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Evolutionary Syntax

By Ljiljana Progovac

This book "outlines novel and testable hypotheses, contains extensive examples from many different languages" and is "presented in accessible language, with more technical discussion in footnotes."

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The Making of Vernacular Singapore English

By Zhiming Bao

This book "proposes a new theory of contact-induced grammatical restructuring" and "offers a new analytical approach to New English from a formal or structural perspective."

Academic Paper

Title: Note of Clarification on the Coding of Light Verbs in 'Semantic Generality, Input Frequency and the Acquisition of Syntax' (Journal of Child Language 31, 61–99)
Author: Elena V. Lieven
Institution: Max Planck Institute for Evolutionary Anthropology
Linguistic Field: Language Acquisition; Semantics; Syntax
Abstract: In our recent paper, 'Semantic generality, input frequency and the acquisition of syntax' (Journal of Child Language 31, 61–99), we presented data from two-year-old children to examine the question of whether the semantic generality of verbs contributed to their ease and stage of acquisition over and above the effects of their typically high frequency in the language to which children are exposed. We adopted two different categorization schemes to determine whether individual verbs should be considered to be semantically general, or 'light', or whether they encoded more specific semantics. These categorization schemes were based on previous work in the literature on the role of semantically general verbs in early verb acquisition, and were designed, in the first case, to be a conservative estimate of semantic generality, including only verbs designated as semantically general by a number of other researchers (e.g. Clark, 1978; Pinker, 1989; Goldberg, 1998), and, in the second case, to be a more inclusive estimate of semantic generality based on Ninio's (1999a,b) suggestion that grammaticalizing verbs encode the semantics associated with semantically general verbs. Under this categorization scheme, a much larger number of verbs were included as semantically general verbs.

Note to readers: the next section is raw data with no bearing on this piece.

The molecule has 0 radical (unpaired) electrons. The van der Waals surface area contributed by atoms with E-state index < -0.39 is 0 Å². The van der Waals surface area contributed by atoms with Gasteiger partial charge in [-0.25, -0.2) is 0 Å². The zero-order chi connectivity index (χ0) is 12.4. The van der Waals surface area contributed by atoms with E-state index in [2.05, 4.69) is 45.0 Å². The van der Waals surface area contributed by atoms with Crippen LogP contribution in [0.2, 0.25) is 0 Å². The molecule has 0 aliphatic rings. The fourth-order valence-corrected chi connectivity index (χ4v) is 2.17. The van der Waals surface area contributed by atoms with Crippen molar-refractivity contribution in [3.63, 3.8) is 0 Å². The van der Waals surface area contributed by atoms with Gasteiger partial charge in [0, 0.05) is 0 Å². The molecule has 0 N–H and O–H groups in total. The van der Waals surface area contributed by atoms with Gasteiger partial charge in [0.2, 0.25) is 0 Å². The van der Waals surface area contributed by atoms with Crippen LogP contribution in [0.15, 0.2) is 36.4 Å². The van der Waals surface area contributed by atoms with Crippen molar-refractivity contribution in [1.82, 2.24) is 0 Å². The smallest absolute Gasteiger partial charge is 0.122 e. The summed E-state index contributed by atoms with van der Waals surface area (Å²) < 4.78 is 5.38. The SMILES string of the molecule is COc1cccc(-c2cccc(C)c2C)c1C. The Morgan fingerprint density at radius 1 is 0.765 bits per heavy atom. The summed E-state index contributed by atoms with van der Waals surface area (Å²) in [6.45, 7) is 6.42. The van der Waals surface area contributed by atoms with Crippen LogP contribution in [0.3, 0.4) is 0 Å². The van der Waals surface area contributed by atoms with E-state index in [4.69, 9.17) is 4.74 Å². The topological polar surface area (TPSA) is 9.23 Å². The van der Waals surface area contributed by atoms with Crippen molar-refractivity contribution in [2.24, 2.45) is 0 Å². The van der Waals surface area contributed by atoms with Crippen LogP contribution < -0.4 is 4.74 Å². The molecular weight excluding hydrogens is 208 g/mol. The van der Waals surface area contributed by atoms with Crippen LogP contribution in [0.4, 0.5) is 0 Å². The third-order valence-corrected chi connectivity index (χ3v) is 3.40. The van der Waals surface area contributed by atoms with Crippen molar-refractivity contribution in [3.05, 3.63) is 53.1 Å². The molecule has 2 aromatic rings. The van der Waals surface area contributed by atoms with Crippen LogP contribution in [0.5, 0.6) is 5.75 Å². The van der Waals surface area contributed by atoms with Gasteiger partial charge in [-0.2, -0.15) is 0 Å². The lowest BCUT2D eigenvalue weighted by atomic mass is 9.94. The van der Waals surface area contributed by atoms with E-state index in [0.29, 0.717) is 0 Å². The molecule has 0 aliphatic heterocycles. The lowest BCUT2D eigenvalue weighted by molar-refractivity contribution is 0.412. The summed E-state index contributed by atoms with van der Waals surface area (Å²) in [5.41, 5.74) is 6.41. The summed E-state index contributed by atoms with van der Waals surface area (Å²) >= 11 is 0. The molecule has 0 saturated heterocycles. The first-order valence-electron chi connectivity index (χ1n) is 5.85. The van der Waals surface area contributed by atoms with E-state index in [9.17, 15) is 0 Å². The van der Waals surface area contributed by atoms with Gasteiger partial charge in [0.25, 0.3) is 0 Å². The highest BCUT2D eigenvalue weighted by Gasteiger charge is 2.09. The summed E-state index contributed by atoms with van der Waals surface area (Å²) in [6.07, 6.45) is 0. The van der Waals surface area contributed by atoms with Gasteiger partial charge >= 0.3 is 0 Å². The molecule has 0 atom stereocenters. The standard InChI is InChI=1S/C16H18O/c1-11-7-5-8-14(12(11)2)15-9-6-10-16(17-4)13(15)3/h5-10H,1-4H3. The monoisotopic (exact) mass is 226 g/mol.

This article appears IN Journal of Child Language Vol. 33, Issue 1, which you can READ on Cambridge's site or on LINGUIST .

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